Faced with upcoming budget deficits that exceed $53 million, the head of Muni acknowledged Tuesday that possible transit service reductions are “an honest option on the table.”
Unless new revenue models are approved, such as extending parking meter enforcement to evenings and Sundays or eliminating discounts at downtown garages, the SFMTA will have to look at “right-sizing its service,” said director Ed Reiskin at the agency’s board of directors meeting on Tuesday.
Reiskin said that the agency cannot afford to fund crucial programs, such as bus maintenance and cleaning, while maintaining its current levels of service.
“I do not want to be the new guy to come in here and say we need to reduce service,” said Reiskin, who joined the agency last year. “But I do want to bring forward an honest budget. There are very few options for us now.”
The San Francisco Municipal Transportation Agency, which operates Muni, is facing a $19.6 million budget deficit for the upcoming fiscal year, which starts on July 1. At $33.6 million, the following year’s deficit projection is even worse.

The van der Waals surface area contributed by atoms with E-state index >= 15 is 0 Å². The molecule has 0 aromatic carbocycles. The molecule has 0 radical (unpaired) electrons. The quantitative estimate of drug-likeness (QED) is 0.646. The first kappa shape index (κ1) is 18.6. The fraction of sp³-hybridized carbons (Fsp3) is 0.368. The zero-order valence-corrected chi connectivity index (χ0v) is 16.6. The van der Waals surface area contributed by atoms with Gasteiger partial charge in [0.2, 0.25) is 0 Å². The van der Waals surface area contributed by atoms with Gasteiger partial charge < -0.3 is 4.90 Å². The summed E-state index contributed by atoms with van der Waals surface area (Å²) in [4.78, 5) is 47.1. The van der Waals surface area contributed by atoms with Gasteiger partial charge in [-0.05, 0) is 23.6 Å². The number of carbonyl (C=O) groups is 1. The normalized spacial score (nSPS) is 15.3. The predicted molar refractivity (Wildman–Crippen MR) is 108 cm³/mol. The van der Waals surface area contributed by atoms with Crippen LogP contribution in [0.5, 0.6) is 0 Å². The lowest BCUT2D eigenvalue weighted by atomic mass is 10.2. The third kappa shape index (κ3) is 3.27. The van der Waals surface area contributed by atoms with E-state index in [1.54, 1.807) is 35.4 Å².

In 2010, much to the derision of Muni passengers, the agency reduced service by 10 percent, a development that helped save $30 million. The agency later restored more than half of those reductions.
Tom Nolan, president of the agency’s board of directors, which has ultimate say over the agency’s budget, called right-sizing the service a “laudable and important goal to have.”
“It seems like a really good option,” said Nolan. “You have to look at it as, this as opposed to what?”
The agency could increase revenues by $11.8 million annually by extending meter enforcement times into the evening — as late as midnight in some neighborhoods — and on Sundays.
That idea has gain some traction with agency board members, but Mayor Ed Lee has said he’s “not convinced that option is the right way to go.”
Other revenue options include charging a 25-cent transfer fee for cash-paying Muni passengers, and enforcing a long-dormant planning code that prohibits discounted rates at downtown parking garages. Collectively, those initiatives would raise $9.8 million annually.
The agency also plans on cutting projected expenditures by $78 million over the next two fiscal years.
The agency must approve a two-year balanced budget before the start of its next fiscal year, which begins on July 1. It will hold a series of town hall meetings next month to collect feedback on potential options. April 3 will be the first opportunity for the agency to approve a balanced two-year budget.
Program and annual revenue
Extending parking meter enforcement hours into evening: $9 million
Extending meter enforcement to Sundays: $2.8 million
Charge 25-cent transfer for cash-paying Muni passengers: $3.8 million
Enforce downtown garage ordinance prohibiting discounts: $6 million
Expand downtown garage ordinance citywide: $5.2 million
Provide free Muni service for youth: ($4 million to $7.9 million cost)